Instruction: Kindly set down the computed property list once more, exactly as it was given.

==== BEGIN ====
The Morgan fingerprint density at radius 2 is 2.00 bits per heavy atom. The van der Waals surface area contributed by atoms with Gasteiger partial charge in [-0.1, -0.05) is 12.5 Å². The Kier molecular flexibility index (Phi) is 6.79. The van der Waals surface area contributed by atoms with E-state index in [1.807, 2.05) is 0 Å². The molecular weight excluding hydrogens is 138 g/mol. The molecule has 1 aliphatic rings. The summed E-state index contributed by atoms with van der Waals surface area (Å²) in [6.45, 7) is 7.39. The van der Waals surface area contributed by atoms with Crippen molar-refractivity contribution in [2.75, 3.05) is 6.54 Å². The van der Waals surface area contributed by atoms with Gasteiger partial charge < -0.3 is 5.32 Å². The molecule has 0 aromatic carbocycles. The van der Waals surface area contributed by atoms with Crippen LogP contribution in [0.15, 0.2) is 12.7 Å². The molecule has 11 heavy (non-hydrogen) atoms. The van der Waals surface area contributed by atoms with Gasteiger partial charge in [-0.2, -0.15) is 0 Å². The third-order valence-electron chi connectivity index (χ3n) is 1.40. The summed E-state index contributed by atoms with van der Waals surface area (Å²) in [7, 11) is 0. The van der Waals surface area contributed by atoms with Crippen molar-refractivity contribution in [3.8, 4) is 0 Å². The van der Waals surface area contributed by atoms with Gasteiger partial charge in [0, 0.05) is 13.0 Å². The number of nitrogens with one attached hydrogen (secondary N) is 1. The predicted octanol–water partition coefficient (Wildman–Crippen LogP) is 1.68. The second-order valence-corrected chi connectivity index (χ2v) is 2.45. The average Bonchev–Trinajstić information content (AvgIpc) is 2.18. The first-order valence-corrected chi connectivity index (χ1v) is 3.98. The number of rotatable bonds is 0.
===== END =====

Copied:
The Morgan fingerprint density at radius 2 is 2.00 bits per heavy atom. The van der Waals surface area contributed by atoms with Gasteiger partial charge in [-0.1, -0.05) is 12.5 Å². The Kier molecular flexibility index (Phi) is 6.79. The van der Waals surface area contributed by atoms with E-state index in [1.807, 2.05) is 0 Å². The molecular weight excluding hydrogens is 138 g/mol. The molecule has 1 aliphatic rings. The summed E-state index contributed by atoms with van der Waals surface area (Å²) in [6.45, 7) is 7.39. The van der Waals surface area contributed by atoms with Crippen molar-refractivity contribution in [2.75, 3.05) is 6.54 Å². The van der Waals surface area contributed by atoms with Gasteiger partial charge < -0.3 is 5.32 Å². The molecule has 0 aromatic carbocycles. The van der Waals surface area contributed by atoms with Crippen LogP contribution in [0.15, 0.2) is 12.7 Å². The molecule has 11 heavy (non-hydrogen) atoms. The van der Waals surface area contributed by atoms with Gasteiger partial charge in [-0.2, -0.15) is 0 Å². The third-order valence-electron chi connectivity index (χ3n) is 1.40. The summed E-state index contributed by atoms with van der Waals surface area (Å²) in [7, 11) is 0. The van der Waals surface area contributed by atoms with Crippen molar-refractivity contribution in [3.8, 4) is 0 Å². The van der Waals surface area contributed by atoms with Gasteiger partial charge in [0, 0.05) is 13.0 Å². The number of nitrogens with one attached hydrogen (secondary N) is 1. The predicted octanol–water partition coefficient (Wildman–Crippen LogP) is 1.68. The second-order valence-corrected chi connectivity index (χ2v) is 2.45. The average Bonchev–Trinajstić information content (AvgIpc) is 2.18. The first-order valence-corrected chi connectivity index (χ1v) is 3.98. The number of rotatable bonds is 0.